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Resources to Jumpstart Your Nonprofit's Mobile Strategy

Resources to Jumpstart Your Nonprofit's Mobile Strategy

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Mobile devicesTry to remember: what was the last thing you did on your phone? I just responded to a text message then took a quick peek at my Instagram feed (I'm addicted!).  Now, think about the last time you thought about your organization's mobile strategy. Can't remember?  That's okay – you're probably not alone.  

But if you haven't already started thinking about it, now is probably the time to start planning how your nonprofit or library can have a presence on mobile. By now, you're probably all too familiar with the compelling stats of why you need to start going mobile:

So what's stopping you? The reality is that creating a mobile strategy is daunting: There's so much information out there, but just a small fraction of it is actually tailored to nonprofits. Lucky for you, TechSoup is has a lot of mobile resources – from useful app roundups to webinars on optimizing your website for mobile devices.  

Mobile Strategy 101

To assess what your organization needs when it comes to mobile, you'll need some basic analytics and statistics. Consider these questions:

  • If you have a newsletter, how many of your recipients open it on their mobile device?
  • What percentage of your website traffic comes from mobile devices?
  • Does your audience use apps? Have they requested an app from you?
  • Are your constituents using mobile social media like Instagram or Vine?

Six Mobile Marketing Strategies from the Stanford Social Innovation Review provides some more steps and considerations for building the foundation of your mobile strategy. Additionally, check out our Mobile 101: The Basics article as well as the Mobile Technology solutions page to strengthen your research.      

Optimize Your Website

Responsive web design (also known as mobile optimization) refers to designing a site to provide an optimal viewing experience across a wide range of devices. Making your website adaptable to different screen signs can open up your organization to a whole new audience. It also provides even more ways for donors to find you. Incorporating responsive web design should be part of your overall website planning as it gives your site a longer "shelf life" on the Internet. For more on mobile optimization, be sure to read Go Mobile: Why Responsive Design Matters for Nonprofits and Libraries.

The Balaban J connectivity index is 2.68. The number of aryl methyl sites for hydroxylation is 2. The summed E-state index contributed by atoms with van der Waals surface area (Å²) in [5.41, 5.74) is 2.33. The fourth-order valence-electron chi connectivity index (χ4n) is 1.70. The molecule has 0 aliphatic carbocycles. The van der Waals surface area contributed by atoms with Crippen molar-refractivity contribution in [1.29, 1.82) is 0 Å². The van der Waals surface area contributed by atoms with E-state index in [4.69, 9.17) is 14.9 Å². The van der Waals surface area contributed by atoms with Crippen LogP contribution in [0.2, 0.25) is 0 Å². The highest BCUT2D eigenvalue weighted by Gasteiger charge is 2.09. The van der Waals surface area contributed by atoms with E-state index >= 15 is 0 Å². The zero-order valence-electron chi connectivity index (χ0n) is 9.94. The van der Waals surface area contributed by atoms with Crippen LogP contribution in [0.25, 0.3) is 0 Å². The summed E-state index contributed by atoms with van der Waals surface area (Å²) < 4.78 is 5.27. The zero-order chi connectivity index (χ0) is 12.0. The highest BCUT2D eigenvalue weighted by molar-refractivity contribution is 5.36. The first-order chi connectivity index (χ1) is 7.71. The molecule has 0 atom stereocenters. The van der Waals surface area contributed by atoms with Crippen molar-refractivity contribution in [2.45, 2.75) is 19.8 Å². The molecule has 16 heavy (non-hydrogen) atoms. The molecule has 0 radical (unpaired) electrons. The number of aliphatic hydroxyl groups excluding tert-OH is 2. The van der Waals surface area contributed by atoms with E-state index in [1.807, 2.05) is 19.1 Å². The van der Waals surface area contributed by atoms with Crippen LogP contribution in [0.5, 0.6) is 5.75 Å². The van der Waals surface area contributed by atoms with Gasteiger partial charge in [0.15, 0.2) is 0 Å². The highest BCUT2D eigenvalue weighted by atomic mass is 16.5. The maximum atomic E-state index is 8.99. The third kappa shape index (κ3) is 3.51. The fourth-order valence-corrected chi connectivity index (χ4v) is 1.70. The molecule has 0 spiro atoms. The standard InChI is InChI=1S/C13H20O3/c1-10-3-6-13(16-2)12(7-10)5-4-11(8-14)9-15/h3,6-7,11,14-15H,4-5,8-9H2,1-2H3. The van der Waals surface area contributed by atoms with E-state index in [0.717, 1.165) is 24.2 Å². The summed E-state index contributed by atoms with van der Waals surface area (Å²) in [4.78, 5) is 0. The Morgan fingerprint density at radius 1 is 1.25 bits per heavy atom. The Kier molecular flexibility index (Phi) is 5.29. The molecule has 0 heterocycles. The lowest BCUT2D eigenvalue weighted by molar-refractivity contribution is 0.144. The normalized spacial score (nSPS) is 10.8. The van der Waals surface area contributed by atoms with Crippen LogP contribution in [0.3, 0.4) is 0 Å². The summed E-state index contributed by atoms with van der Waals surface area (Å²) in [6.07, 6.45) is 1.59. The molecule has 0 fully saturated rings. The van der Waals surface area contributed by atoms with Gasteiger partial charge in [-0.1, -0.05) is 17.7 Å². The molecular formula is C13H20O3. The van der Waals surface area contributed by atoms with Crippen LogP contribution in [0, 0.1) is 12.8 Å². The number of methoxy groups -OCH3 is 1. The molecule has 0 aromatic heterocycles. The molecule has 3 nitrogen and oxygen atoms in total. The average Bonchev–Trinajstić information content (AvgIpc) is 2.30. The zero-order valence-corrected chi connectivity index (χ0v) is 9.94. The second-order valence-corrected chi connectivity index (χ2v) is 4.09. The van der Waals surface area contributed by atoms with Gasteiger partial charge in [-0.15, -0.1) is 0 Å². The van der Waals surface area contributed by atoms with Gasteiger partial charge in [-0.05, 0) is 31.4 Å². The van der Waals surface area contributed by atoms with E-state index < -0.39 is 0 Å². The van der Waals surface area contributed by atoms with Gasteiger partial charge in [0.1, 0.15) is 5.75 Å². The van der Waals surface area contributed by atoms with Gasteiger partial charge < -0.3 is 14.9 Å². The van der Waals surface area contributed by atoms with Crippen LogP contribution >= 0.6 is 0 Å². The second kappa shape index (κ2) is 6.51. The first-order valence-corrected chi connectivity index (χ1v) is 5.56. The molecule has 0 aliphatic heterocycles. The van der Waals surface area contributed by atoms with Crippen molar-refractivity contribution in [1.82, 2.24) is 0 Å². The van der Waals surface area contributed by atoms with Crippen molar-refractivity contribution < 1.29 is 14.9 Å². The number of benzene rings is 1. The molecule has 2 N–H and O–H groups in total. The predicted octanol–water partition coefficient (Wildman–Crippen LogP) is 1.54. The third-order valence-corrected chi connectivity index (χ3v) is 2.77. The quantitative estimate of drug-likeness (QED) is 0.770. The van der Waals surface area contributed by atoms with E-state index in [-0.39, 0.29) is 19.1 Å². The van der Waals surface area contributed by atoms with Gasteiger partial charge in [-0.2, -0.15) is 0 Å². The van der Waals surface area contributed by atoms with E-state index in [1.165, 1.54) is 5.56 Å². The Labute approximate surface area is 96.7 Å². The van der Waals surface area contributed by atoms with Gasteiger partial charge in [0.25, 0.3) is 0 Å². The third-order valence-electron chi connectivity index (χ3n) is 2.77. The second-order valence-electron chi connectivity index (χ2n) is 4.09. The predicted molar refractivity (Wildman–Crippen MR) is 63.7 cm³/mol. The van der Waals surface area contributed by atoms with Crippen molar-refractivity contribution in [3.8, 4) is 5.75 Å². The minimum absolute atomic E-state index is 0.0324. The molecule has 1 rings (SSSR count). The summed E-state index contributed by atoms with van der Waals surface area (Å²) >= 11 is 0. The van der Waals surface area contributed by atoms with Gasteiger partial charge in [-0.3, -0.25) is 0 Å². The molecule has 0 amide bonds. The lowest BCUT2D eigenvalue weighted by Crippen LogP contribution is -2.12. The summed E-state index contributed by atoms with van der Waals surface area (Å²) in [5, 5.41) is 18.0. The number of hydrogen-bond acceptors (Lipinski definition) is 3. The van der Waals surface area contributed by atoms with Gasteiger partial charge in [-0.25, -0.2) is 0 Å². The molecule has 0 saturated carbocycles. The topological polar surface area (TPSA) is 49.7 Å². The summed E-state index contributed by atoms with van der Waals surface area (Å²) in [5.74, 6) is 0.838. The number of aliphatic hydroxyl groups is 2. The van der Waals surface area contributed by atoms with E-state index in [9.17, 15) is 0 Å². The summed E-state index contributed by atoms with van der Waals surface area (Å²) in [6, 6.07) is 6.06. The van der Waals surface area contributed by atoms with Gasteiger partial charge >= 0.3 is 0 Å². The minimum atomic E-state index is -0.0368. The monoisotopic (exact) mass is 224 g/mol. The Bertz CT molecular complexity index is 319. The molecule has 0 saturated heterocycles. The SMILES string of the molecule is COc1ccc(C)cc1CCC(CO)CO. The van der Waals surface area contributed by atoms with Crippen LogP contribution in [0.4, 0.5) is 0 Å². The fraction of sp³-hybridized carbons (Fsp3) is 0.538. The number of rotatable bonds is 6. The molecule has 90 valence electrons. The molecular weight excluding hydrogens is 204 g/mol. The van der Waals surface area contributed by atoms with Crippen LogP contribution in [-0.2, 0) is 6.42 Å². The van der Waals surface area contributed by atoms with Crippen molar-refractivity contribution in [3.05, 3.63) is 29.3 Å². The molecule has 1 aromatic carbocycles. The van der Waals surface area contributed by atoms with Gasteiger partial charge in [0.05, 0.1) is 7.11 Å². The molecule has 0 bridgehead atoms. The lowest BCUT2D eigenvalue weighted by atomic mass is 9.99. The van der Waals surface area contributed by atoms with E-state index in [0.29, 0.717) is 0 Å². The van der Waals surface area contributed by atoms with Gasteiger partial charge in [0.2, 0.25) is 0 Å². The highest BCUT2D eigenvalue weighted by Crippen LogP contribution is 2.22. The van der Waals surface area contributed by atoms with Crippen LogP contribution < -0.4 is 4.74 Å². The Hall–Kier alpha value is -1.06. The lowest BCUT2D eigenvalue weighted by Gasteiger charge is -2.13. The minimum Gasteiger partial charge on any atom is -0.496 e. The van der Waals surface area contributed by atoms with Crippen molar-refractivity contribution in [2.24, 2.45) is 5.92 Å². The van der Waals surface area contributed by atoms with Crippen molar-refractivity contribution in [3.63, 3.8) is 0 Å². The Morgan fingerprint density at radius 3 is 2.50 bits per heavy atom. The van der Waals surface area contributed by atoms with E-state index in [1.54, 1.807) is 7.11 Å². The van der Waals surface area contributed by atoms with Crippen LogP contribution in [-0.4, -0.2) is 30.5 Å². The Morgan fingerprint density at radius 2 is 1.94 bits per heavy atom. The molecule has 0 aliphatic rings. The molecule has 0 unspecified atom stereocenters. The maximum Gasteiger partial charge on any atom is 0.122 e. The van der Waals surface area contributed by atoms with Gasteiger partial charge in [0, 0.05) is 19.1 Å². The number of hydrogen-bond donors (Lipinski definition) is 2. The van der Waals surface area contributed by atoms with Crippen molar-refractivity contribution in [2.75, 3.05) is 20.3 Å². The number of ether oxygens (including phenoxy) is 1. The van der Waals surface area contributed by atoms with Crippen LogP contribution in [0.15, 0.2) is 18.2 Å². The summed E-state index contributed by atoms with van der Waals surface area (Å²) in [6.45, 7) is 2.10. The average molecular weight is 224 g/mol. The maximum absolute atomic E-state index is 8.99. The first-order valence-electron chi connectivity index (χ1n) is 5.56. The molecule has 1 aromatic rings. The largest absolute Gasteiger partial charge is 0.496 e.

Also, make sure to mark your calendar for our upcoming July 25 webinar, Optimizing Your Website for Mobile Devices.

Mobile Fundraising

Besides your mobile site, you can also reach donors by way of a mobile fundraising campaign. Receiving donations via text message is one of the easiest ways to raise money for your organization. The Connect2Give donation program at TechSoup provides mobile donation and communication services to eligible nonprofits, charities, and public libraries.

There are also a few fundraising apps out there that can help your reach new donors.

To App or Not to App

The app versus mobile web debate is never-ending. Some analysts say that apps will go away and HTML5 web apps are the future. Other studies argue that consumers love native apps and only spend a limited amount of time using their mobile browser.  For nonprofits and libraries, mobile website optimization should be your first priority. On the other hand, apps can provide an added benefit that your website might not be able to offer.

For an example, make sure to watch a replay of the Developing Mobile Apps from Idea to Launch: Case Study webinar. TechSoup and Caravan Studios saw a service that a mobile app could provide with GPS.

Got any mobile strategy tips? Share them in the comments below.

Image: Mobile, sk8ergeek

Ginny Mies is a Content Curator at TechSoup Global.

  • Thanks for the post, Ginny! Mobile is such an important topic right now, and both for-profit and nonprofit organizations are behind the curve in adopting it.

    I'm definitely a proponent of responsive web design versus mobile websites or apps for nonprofits. I'm glad you put in a plug for that. Unless you're a large organization doing a lot of group-based funding (like fun runs, etc.) I don't know that having apps is worth the investment for a lot of organizations. Not to mention that they're just plain out of reach for many.

  • I'm glad you found it helpful, carywalski! You make a great point about apps being out of reach for some people. Not everybody has a smartphone that can support them. Plus, it is pretty difficult (and expensive) to make an app that is compatible with every phone OS.